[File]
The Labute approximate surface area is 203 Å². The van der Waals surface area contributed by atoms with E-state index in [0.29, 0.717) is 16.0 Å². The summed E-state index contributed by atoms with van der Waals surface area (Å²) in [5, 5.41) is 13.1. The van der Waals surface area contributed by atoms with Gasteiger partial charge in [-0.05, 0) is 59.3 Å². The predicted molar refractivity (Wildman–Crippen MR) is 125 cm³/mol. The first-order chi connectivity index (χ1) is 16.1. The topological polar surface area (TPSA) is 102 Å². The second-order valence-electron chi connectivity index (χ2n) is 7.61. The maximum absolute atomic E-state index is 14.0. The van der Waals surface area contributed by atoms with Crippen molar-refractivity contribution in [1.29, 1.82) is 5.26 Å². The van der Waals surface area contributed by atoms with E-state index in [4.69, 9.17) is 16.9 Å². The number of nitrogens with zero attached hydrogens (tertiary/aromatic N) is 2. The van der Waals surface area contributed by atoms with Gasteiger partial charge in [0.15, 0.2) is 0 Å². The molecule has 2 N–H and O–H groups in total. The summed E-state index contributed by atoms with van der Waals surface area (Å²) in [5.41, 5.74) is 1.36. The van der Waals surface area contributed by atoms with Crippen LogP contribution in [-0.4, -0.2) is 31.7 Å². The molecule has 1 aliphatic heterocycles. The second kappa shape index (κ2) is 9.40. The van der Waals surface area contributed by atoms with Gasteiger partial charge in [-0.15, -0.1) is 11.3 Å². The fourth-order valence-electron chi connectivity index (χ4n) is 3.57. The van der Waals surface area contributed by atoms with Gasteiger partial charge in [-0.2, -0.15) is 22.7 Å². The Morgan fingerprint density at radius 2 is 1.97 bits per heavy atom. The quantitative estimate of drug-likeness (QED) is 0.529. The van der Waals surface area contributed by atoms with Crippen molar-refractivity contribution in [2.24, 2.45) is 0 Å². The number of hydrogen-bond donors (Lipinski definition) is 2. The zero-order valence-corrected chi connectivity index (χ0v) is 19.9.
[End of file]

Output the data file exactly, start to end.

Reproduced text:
The Labute approximate surface area is 203 Å². The van der Waals surface area contributed by atoms with E-state index in [0.29, 0.717) is 16.0 Å². The summed E-state index contributed by atoms with van der Waals surface area (Å²) in [5, 5.41) is 13.1. The van der Waals surface area contributed by atoms with Gasteiger partial charge in [-0.05, 0) is 59.3 Å². The predicted molar refractivity (Wildman–Crippen MR) is 125 cm³/mol. The first-order chi connectivity index (χ1) is 16.1. The topological polar surface area (TPSA) is 102 Å². The second-order valence-electron chi connectivity index (χ2n) is 7.61. The maximum absolute atomic E-state index is 14.0. The van der Waals surface area contributed by atoms with Crippen molar-refractivity contribution in [1.29, 1.82) is 5.26 Å². The van der Waals surface area contributed by atoms with E-state index in [4.69, 9.17) is 16.9 Å². The number of nitrogens with zero attached hydrogens (tertiary/aromatic N) is 2. The van der Waals surface area contributed by atoms with Gasteiger partial charge in [0.15, 0.2) is 0 Å². The molecule has 2 N–H and O–H groups in total. The summed E-state index contributed by atoms with van der Waals surface area (Å²) in [5.41, 5.74) is 1.36. The van der Waals surface area contributed by atoms with Crippen LogP contribution in [-0.4, -0.2) is 31.7 Å². The molecule has 1 aliphatic heterocycles. The second kappa shape index (κ2) is 9.40. The van der Waals surface area contributed by atoms with Gasteiger partial charge in [-0.15, -0.1) is 11.3 Å². The fourth-order valence-electron chi connectivity index (χ4n) is 3.57. The van der Waals surface area contributed by atoms with Gasteiger partial charge in [-0.2, -0.15) is 22.7 Å². The Morgan fingerprint density at radius 2 is 1.97 bits per heavy atom. The quantitative estimate of drug-likeness (QED) is 0.529. The van der Waals surface area contributed by atoms with Crippen molar-refractivity contribution in [2.24, 2.45) is 0 Å². The number of hydrogen-bond donors (Lipinski definition) is 2. The zero-order valence-corrected chi connectivity index (χ0v) is 19.9.